TENDER MORSELS AND JUICY BITS
For any story I’m writing, I need to have an object in mind, a point, a reference that, when I look at it or prod it, starts leaking story-juice, starts multiplying possibilities, starts re-igniting my interest.
For a short story, I only need the one interesting element. Often it’s the thing that sparked the story in the first place: the two odd objects that need to be brought together (the snipers and the clowns, maybe); the transformation that requires making (the girl into eagle, or the man into warlock).
For a novel, I need a number of these objects or events; it’s possible to write a juicy bit dry for a while, and I need other areas to focus on while it changes shape in response to what I’ve done, and plumps up again in my subconscious.
With Tender Morsels, the bears were such a thing. They were in the original stories I was ripping/riffing off, Caroline Stahl’s ‘The Ungrateful Dwarf’ and the Grimms’ makeover of the Stahl story, ‘Snow White and Rose Red’. In neither story did they make any sense in terms of story structure, so part of my project was to make them make sense. The split between man-nature and bear-nature suggested the split between the real- and the heaven-world, which became the crux of the story, my main area to explore.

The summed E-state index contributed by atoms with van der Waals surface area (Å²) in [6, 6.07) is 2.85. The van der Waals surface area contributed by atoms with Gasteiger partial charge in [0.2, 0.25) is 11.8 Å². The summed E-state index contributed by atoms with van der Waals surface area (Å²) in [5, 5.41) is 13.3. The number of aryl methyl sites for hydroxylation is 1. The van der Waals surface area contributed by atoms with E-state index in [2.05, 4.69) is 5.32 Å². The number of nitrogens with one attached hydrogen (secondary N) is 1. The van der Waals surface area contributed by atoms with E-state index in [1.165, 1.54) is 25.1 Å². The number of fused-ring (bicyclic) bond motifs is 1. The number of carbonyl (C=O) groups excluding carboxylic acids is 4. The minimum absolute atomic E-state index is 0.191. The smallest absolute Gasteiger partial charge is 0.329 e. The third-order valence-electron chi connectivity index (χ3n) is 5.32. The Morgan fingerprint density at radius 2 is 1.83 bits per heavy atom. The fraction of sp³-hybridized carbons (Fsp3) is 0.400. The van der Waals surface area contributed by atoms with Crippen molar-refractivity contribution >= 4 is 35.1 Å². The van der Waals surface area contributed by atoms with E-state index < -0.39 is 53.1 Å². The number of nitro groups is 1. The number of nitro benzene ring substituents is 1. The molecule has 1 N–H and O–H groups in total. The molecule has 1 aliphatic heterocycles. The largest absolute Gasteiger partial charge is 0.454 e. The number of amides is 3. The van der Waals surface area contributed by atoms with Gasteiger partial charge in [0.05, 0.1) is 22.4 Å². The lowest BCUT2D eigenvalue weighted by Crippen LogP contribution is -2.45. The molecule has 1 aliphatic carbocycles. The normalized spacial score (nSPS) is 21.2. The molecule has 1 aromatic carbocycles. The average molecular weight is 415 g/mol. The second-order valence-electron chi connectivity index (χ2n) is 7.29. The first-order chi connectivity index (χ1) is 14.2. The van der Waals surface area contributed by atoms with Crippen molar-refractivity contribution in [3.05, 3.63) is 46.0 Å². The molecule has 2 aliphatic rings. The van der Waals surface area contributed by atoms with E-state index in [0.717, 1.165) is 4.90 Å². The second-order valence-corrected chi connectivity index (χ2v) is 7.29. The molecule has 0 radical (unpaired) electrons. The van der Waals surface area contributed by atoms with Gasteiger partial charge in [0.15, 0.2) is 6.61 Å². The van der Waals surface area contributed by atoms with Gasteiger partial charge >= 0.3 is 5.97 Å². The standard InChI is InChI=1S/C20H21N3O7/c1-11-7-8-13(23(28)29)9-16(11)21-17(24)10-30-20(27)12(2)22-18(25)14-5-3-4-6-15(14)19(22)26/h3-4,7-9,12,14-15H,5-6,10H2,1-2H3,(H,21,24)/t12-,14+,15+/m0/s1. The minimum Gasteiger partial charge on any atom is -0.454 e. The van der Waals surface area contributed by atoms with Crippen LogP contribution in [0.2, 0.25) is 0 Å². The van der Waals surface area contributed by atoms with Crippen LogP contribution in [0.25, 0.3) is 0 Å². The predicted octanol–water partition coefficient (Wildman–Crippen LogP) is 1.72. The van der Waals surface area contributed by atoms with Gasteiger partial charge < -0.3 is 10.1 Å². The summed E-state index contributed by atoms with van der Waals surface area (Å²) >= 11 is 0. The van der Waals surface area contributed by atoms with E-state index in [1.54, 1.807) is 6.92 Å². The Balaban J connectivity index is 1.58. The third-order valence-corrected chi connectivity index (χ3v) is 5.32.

The Ungrateful Dwarf from Stahl’s story was another element that never let me down. Collaby Dought leaped fully formed from the source material, snarking and snatching stuff for himself. The vision of him rising from the swamp water cloaked in his silver hair, his eyes blazing out but his mouth not yet free to rant, was a key that always worked, into the atmosphere and energy of the story.
The orphan witch Hotty/Muddy/Lady Annie, had a similar effect. She and Collaby compensated for the fact that my three heroines were passive and puzzled for a great deal of the story. Every time either dwarf or witch opened their mouth, something sly or smutty came out; they had senses of humour, which my heroines were sadly short of, and they lived large and lackadaisically, while Liga, Branza and Urdda were trapped in a tiny, if pleasant, world.
These three elements, the bears, the dwarf and the cheerfully incompetent witch, were what led me back into Tender Morsels when I’d been away from it for a while. They brought it back alive for me, gave it breath and fur and body odour, and made it tower in the doorway of my writing room, growling and griping, demanding to be written.
– Margo Lanagan
Tender Morsels was recently selected as part of the 2010 Sakura Medal Reading List, was shortlisted for the 2008 Aurealis Award for Best Fantasy Novel, won Best Novel at the Ditmar Awards 2009, and was (joint) winner of Best Novel at the World Fantasy Convention 2009 – it’s safe to say that it comes highly recommended.